God sits enthroned above the circle of the earth (Isa. 40:22). And he will hold his people fast even as all the nations continue to rage, just as he has for all the millennia gone by.
By one account, there were twenty nations already at war before Russia made it twenty-two. This latest aggression has produced daily heart-numbing scenes of death and devastation, leaving us in speechless grief over man’s brutality to man.
Yet I marvel over Russian citizens emboldened to take to the streets in protest against their leaders, fully aware that there likely will be a high retaliatory price to pay. And I’m amazed at the video of a steel-spined Ukrainian family singing the Ada Habershon and Keith and Kristyn Getty hymn “He Will Hold Me Fast”—all the while in the crosshairs of super-power aggression.
A Prophecy for Then and Now and Always
Isaiah 40 was written for ancient Israel and for every believer ever since who has ever been threatened by evil powers. Originally proclaimed to God’s people when violently displaced by a wicked nation (Isa. 39:5–6), Isaiah 40 comforts us (Isa. 40:1–2) by reminding us that God dwarfs the nations in at least four ways.
First, the nations matter nothing to God’s existence. Every nation—whether of the geopolitical sort or of the ethnic and tribal variety—is an inconsequential drop that dribbles from the rim of a ten-gallon bucket (Isa. 40:15). The spillage is so trivial that it isn’t even noticed. In other words, to note the prophet’s changing metaphor, God sits enthroned above the circle of the earth while all the nations on every continent crawl about the planet like the grasshoppers they are (Isa. 40:22).
Please do not misunderstand: to say that the nations do not matter to God’s existence does not imply that they do not matter to God’s heart. God cares deeply about and yearns for the nations (see Isa. 2:2–4; 19:19–25; 49:5–7; 52:10; 60:1–3; 66:18–23). In truth, he will one day ensure that people from every nation will join him in his eternal home (Rev. 5:9–10; 7:9; 21:22–26). He so loves the world that he gave his only begotten Son for its salvation (John 3:16).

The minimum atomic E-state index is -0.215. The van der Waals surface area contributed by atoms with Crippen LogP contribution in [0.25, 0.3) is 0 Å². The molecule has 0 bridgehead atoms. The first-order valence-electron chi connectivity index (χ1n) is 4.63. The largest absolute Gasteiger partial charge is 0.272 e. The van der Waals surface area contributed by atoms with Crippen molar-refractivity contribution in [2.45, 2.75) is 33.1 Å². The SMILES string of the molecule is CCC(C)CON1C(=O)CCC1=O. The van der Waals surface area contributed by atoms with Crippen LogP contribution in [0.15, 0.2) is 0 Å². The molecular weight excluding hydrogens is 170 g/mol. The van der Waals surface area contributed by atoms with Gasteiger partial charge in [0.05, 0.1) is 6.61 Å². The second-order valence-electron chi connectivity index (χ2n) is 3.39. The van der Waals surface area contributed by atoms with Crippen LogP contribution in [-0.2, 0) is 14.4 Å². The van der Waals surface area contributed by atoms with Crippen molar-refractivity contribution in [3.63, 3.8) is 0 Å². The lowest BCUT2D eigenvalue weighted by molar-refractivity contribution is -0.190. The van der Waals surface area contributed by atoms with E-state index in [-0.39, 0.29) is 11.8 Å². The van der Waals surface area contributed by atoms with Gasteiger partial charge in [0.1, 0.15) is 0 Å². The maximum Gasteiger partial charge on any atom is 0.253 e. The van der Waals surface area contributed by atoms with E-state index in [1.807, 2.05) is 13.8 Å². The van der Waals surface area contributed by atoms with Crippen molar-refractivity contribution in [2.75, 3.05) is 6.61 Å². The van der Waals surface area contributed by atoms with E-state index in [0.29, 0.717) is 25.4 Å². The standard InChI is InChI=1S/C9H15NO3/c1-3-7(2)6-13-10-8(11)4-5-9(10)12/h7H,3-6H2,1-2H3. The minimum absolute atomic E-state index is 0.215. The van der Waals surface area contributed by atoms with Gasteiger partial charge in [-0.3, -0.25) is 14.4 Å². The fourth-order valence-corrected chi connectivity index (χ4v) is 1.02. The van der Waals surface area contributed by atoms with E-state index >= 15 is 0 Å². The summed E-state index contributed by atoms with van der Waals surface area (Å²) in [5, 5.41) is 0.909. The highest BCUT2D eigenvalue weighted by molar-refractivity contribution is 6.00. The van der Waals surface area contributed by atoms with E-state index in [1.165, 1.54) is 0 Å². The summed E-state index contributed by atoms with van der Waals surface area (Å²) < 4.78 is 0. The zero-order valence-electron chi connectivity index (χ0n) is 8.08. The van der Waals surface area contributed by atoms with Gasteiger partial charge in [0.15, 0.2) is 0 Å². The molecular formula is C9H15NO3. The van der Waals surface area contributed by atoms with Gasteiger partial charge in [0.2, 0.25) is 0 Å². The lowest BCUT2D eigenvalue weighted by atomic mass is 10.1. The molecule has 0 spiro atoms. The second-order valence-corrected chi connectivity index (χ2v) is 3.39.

Since he is awesome in his love, the nations matter to the heart of God. But they do not matter to his existence. He is and was and always will be—whether they ever exist or not. And he will exist long after they have perished and vanished from the earth. This is a distinction that needs to be made as we face angry and arrogantly evil nations in our world today. God loves the nations, and we are to love the nations like God does. But because they are mere drops from a bucket, we need not ever fear them.
Second, the nations are less than nothing compared to God’s existence. Through the prophet, God mocks the nations, saying, that they “are as nothing before him [and] are accounted as less than nothing and emptiness” (Isa. 40:17). This is open divine scorn, for nothing means no thing—which is bad. But while being nothing is bad, being less than nothing is worse. If something is less than nothing, then it’s not really something or anything at all. It’s sub-nothing, which is as bad as it gets.